I always like Patrick Kerkstra’s stuff, so I was pretty disappointed to see how thin his case was that Pat Toomey is “surprisingly moderate.” Maybe the headline writer at Philly Magazine was just trying to goose pageviews or something.
I searched in vain through all 4 pages trying to find any evidence for the argument in the headline, and the case basically comes down to:
1. Toomey eschews the more fevered rhetoric of his nuttier Tea Party colleagues
2. Toomey says he offered Democrats revenue increases in the Supercommittee negotiations
The first point is just silly. Toomey uses a calmer tone than other doctrinaire rightwingers, but he shares all their most extreme policy views. Patrick is unable to name a single issue where Toomey is to the left of the Republican Party or Tea Party activists. If anything, he is more extreme than the rest of the GOP, as Patrick illustrates with a story about Toomey musing about ending the Universal Service Fund to a small business owner whose business depends on it.
Patrick says early in the article that he read The Road to Serfdom to prepare himself to cover Pat Toomey, but perhaps he should have read the Center on Budget and Policy Priorities’ comprehensive takedowns of Toomey’s claims about his Supercommittee proposal.
From the article:
After about three months of futile backroom discussions, the Super Committee was ready to announce it had failed, as most Washington observers had expected all along. And then Pat Toomey—the freshman senator—offered a compromise that for a fleeting moment looked like the ticket to a $15 trillion deficit deal both sides could swallow. His package was heavy on spending cuts (epic ones, in fact), but it also made a nod to the Democratic holy grail of new tax revenue—$300 billion worth.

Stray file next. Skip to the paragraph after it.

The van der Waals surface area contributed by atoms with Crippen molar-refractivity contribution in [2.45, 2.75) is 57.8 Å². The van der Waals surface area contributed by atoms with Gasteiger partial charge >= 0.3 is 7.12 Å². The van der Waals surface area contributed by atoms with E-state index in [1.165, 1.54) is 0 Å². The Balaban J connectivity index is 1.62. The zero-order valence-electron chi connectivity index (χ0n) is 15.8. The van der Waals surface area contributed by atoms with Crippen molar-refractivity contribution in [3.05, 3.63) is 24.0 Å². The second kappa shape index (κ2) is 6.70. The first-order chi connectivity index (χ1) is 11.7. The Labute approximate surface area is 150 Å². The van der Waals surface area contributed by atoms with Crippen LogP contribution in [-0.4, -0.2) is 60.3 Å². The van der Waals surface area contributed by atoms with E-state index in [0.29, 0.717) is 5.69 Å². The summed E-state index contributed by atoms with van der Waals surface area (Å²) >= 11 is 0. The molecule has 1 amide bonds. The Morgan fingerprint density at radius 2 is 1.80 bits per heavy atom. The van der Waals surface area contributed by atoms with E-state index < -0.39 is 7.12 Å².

“I was bending over backwards,” Toomey says from his office in the Hart Senate Office Building. He laughs, tightly. Six months have passed since then, but the memory still grates at him. “We were willing to do some really hard things. Putting additional revenue on the table is about as excruciating as it gets for Republicans.”
Democrats wanted more than the $300 billion. A lot more, so they rejected his offer, and the committee folded soon after. Still, the episode worked to Toomey’s enormous political advantage. It earned him a spot on the talk-show circuits. And the attempt at compromise made middle-of-the-road Democrats take notice of him, not just in Washington, but back home in Pennsylvania, too. “Pat has his beliefs, and he has the capacity to defend them incredibly well, but there’s a pragmatic side to him,” says David L. Cohen, the Comcast executive and Democratic power broker. “He’s not an ideologue. He’s a legislator.”
This certainly is the Pat Toomey version of Supercommittee history, but it is woefully incomplete as CBPP superwonks Bob Greenstein and James Horney explain here:
This is rather stunning. To try to secure an agreement, Democrats on the Joint Committee offered a plan that moved significantly toward the Republicans and a considerable way beyond the bipartisan Bowles-Simpson and Gang of Six plans, which conservative senators like Tom Coburn and Mike Crapo had embraced. Yet Republicans have summarily rejected the latest, rather conservative Democratic offer. Why?